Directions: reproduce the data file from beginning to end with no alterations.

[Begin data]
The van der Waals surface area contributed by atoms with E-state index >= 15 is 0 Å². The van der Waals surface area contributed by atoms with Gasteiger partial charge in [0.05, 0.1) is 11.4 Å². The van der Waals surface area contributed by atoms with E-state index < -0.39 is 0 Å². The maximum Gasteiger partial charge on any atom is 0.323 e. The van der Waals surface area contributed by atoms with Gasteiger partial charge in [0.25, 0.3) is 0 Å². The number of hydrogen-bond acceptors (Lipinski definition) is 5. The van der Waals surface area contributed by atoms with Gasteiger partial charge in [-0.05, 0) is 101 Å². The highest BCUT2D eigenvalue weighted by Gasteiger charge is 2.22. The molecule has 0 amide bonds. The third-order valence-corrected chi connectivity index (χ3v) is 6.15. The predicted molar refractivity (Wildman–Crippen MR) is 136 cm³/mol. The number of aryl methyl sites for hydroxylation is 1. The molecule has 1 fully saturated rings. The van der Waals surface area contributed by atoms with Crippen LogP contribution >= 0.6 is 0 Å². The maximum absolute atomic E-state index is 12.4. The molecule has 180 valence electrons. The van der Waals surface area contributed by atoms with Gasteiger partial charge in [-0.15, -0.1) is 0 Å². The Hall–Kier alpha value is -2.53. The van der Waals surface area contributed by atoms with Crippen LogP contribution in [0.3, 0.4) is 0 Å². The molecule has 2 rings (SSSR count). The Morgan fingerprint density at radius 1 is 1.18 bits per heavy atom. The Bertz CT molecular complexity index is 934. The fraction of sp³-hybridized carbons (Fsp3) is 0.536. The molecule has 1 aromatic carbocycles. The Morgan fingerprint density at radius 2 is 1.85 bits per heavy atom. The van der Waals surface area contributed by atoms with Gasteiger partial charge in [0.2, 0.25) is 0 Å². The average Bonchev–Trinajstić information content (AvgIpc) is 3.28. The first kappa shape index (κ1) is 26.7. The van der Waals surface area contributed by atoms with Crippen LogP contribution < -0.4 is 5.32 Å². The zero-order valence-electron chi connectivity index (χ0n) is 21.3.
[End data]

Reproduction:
The van der Waals surface area contributed by atoms with E-state index >= 15 is 0 Å². The van der Waals surface area contributed by atoms with Gasteiger partial charge in [0.05, 0.1) is 11.4 Å². The van der Waals surface area contributed by atoms with E-state index < -0.39 is 0 Å². The maximum Gasteiger partial charge on any atom is 0.323 e. The van der Waals surface area contributed by atoms with Gasteiger partial charge in [0.25, 0.3) is 0 Å². The number of hydrogen-bond acceptors (Lipinski definition) is 5. The van der Waals surface area contributed by atoms with Gasteiger partial charge in [-0.05, 0) is 101 Å². The highest BCUT2D eigenvalue weighted by Gasteiger charge is 2.22. The molecule has 0 amide bonds. The third-order valence-corrected chi connectivity index (χ3v) is 6.15. The predicted molar refractivity (Wildman–Crippen MR) is 136 cm³/mol. The number of aryl methyl sites for hydroxylation is 1. The molecule has 1 fully saturated rings. The van der Waals surface area contributed by atoms with Crippen LogP contribution >= 0.6 is 0 Å². The maximum absolute atomic E-state index is 12.4. The molecule has 180 valence electrons. The van der Waals surface area contributed by atoms with Gasteiger partial charge in [-0.15, -0.1) is 0 Å². The Hall–Kier alpha value is -2.53. The van der Waals surface area contributed by atoms with Crippen LogP contribution in [0.3, 0.4) is 0 Å². The molecule has 2 rings (SSSR count). The Morgan fingerprint density at radius 1 is 1.18 bits per heavy atom. The Bertz CT molecular complexity index is 934. The fraction of sp³-hybridized carbons (Fsp3) is 0.536. The molecule has 1 aromatic carbocycles. The Morgan fingerprint density at radius 2 is 1.85 bits per heavy atom. The van der Waals surface area contributed by atoms with Gasteiger partial charge in [0.2, 0.25) is 0 Å². The average Bonchev–Trinajstić information content (AvgIpc) is 3.28. The first kappa shape index (κ1) is 26.7. The van der Waals surface area contributed by atoms with Crippen LogP contribution < -0.4 is 5.32 Å². The zero-order valence-electron chi connectivity index (χ0n) is 21.3.